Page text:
Lavrov says Russia-Belarus relations developing in working modeRussian Politics & Diplomacy February 21, 21:48
Condolence book in memory of Churkin opened at Russia’s Permanent Mission to UNWorld February 21, 20:53
Ukrainian billionaire Dmitry Firtash detained in Vienna at Spain’s requestWorld February 21, 20:40
UN secretary-general offers Lavrov condolences on Churkin’s deathWorld February 21, 19:53
OPEC does not see problems regarding growth of Russian oil exportBusiness & Economy February 21, 19:46
Kremlin to bake 100,000 pancakes for MaslenitsaSociety & Culture February 21, 19:23
Production of Mercedes Benz cars to start in Russia in 2019Business & Economy February 21, 18:43
UN Security Council holds a minute of silence in memory of Russia’s deceased envoyWorld February 21, 18:30
Russia and US might launch joint operations against terrorists in Raqqa — ministerWorld February 21, 18:17
MOSCOW, July 17. /ITAR-TASS/. New sanctions imposed by the United States on Russian major companies and banks will spur Russia to modernize its economy, says Alexander Nekipelov, vice president and academician of the Russian Academy of Sciences, chairman of the board of directors of top Russian oil producer Rosneft.
“The economy of Russia has sufficient strength,” Nekipelov told ITAR-TASS on Thursday. “We cannot avoid damages in the short term, but in the long term these sanctions will make our economy take those measures we had no opportunity to employ under routine conditions.”
“Russia will reconsider its attitude towards science, development of its own technologies and economic modernization,” he said. “This will allow us to take those steps we have not taken before.”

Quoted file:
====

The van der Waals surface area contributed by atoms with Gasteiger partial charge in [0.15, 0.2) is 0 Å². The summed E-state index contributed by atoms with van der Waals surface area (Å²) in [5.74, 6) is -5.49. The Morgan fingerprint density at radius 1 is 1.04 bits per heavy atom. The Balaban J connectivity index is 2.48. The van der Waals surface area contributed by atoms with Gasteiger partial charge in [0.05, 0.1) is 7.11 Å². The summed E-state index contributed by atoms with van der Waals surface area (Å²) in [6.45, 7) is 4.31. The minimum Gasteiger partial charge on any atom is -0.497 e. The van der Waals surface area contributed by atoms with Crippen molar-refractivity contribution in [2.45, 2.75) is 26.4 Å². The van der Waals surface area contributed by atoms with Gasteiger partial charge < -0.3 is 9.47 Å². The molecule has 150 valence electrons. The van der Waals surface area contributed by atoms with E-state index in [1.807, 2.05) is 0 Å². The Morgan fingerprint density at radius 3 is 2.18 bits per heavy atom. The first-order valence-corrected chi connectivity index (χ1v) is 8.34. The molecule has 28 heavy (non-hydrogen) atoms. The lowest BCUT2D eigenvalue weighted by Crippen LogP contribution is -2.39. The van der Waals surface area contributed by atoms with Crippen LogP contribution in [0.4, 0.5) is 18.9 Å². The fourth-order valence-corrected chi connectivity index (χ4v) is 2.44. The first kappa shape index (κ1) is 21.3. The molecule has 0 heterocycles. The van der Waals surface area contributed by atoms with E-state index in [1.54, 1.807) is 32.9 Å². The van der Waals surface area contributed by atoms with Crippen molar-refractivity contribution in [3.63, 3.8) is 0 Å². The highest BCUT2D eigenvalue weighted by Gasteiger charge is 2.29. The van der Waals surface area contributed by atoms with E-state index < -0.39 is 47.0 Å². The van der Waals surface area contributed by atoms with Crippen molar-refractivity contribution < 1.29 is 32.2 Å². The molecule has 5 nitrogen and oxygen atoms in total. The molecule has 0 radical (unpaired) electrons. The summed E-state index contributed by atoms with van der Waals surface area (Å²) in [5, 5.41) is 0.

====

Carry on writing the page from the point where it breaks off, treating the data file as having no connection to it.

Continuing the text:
“Sanctions usually break off particular ties, which are as a result of mutual interest,” the academician said. “That is why any sanctions affect both parties.”
The US expanded its sanctions against Russia on Wednesday over what Washington says is Moscow's reluctance to curb violence in Ukraine.
The largest firms sanctioned are the Russian state-controlled oil giant Rosneft, Russia's biggest oil producer; NOVATEK, the second-biggest gas company; Gazprombank, the bank connected with the country's gas-export monopoly; and Vneshekonombank (VEB), a state-owned development lender that provided much of the backing for the Sochi Olympics construction project.
Besides the major firms, the US also targeted additional Kremlin officials and two self-proclaimed entities in eastern Ukraine: the Donetsk People's Republic and Luhansk People's Republic. A number of smaller defense-related companies, including the iconic Kalashnikov Consortium and munitions producer Bazalt, also were hit with punitive measures.